A new research has found that stimulating nerves in your ear
could improve the health of your heart. Researchers used a standard TENS machine to apply
electrical pulses to the tragus, the small raised flap at the front of the ear
immediately in front of the ear canal.
They found that the stimulation changed
the influence of the nervous system on the heart by reducing the nervous
signals that can drive failing hearts too hard.
"It is early days - so far we have been testing this on
healthy subjects - but we think it does have potential to improve the health of
the heart and might even become part of the treatment for heart failure,"
said Professor Jim Deuchars of the University
Researchers attached electrodes to the ears of 34 healthy
people and switched on the TENS machines for 15-minute sessions. They monitored the variability of subjects'
heartbeats and the activity of the part of the nervous system that drives the
Lead researcher Dr Jennifer Clancy, said that increased
variability in subjects' heartbeats was the first positive effect.
"A healthy heart does not beat like a metronome
is continually interacting with its environment - getting a little bit faster
or a bit slower depending on the demands on it.
An unhealthy heart is more like a machine constantly banging
out the same beat. We found that when you stimulate this nerve you get about a
20 per cent increase in heart rate variability," Clancy said.
The second positive effect was in suppressing the
sympathetic nervous system, which drives heart activity using adrenaline.
Researchers measured the nerve activity directly and found that it reduced by
about 50 per cent when they stimulated the ear.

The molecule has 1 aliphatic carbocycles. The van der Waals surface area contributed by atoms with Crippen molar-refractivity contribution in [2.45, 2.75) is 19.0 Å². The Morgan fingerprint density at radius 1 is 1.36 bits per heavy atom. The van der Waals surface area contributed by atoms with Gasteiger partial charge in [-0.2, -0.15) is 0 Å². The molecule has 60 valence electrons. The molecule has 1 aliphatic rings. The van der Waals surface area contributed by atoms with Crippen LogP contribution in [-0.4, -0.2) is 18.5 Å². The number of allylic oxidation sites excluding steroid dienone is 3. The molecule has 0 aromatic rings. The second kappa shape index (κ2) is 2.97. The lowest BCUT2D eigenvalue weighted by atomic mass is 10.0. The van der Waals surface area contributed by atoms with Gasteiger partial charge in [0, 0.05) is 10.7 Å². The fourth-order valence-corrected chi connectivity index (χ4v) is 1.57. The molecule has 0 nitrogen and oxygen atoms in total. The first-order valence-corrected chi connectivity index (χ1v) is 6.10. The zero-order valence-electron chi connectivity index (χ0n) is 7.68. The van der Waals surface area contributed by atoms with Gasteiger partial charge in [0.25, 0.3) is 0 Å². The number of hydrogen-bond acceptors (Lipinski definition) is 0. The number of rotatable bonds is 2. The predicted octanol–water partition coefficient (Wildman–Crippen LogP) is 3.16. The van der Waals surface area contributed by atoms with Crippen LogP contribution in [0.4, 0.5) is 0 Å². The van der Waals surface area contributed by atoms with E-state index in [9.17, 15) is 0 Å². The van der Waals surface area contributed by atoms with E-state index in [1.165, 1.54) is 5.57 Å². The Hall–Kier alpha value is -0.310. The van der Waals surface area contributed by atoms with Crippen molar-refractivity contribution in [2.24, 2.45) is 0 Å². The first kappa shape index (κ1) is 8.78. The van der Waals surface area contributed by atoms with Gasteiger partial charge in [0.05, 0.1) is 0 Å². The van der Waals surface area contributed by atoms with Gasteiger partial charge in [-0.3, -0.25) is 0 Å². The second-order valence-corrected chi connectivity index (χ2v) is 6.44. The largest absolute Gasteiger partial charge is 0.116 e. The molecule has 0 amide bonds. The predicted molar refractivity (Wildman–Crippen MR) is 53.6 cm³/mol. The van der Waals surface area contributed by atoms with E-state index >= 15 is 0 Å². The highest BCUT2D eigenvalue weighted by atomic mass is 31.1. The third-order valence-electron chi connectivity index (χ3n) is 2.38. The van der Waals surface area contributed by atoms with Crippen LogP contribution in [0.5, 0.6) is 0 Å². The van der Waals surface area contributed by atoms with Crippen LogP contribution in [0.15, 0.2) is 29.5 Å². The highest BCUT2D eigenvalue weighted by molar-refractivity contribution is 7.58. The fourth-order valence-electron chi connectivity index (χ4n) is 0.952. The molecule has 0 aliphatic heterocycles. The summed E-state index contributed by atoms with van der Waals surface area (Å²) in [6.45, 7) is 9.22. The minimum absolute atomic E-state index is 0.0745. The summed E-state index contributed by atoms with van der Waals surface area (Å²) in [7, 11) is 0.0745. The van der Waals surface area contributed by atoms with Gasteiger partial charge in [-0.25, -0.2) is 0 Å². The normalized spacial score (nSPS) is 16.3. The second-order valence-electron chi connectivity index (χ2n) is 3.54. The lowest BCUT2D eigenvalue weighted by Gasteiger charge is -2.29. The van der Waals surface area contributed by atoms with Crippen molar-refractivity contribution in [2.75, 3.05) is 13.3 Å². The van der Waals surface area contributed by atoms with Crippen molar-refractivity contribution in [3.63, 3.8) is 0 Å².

"This is significant because if you have heart disease or
heart failure, you tend to have increased sympathetic activity.
This drives your heart to work hard, constricts your
arteries and causes damage. A lot of treatments for heart failure try to stop
that sympathetic activity - beta -blockers, for instance, block the action of
the hormones that implement these signals.
Using the TENS, we saw a reduction of the nervous activity
itself," Clancy added. The study team found significant residual effects,
with neither heart rate variability or sympathetic nerve activity returning to
the baseline 15 minutes after the TENS machine had been switched off.
A TENS machine is asmall, battery-operated
device that has leads connected to electrodes.
You attach the electrodes to your skin using
self-adhesive pads. When the machine is switched on, small electrical impulses
are delivered to the affected area of your body, which you feel as a
The electrical impulses can block or reduce the pain
signals going to the spinal cord and brain, which can help reduce or relieve
pain or muscle spasm. The electric currents can also stimulate the
production of endorphins, which are the body's natural painkillers.
TENS may be able to help reduce pain and muscle spasms
caused by a wide range of conditions including arthritis, back pain, sports
injuries, period pain, knee pain and neck pain. It's also sometimes used as a
method of pain relief during labour.
A metronome is any device that produces regular, metrical
ticks (beats, clicks) — settable in beats per minutes. These ticks represent
fixed, regular aural pulses; some metronomes also include synchronized visual
motion (e.g. pendulum-swing).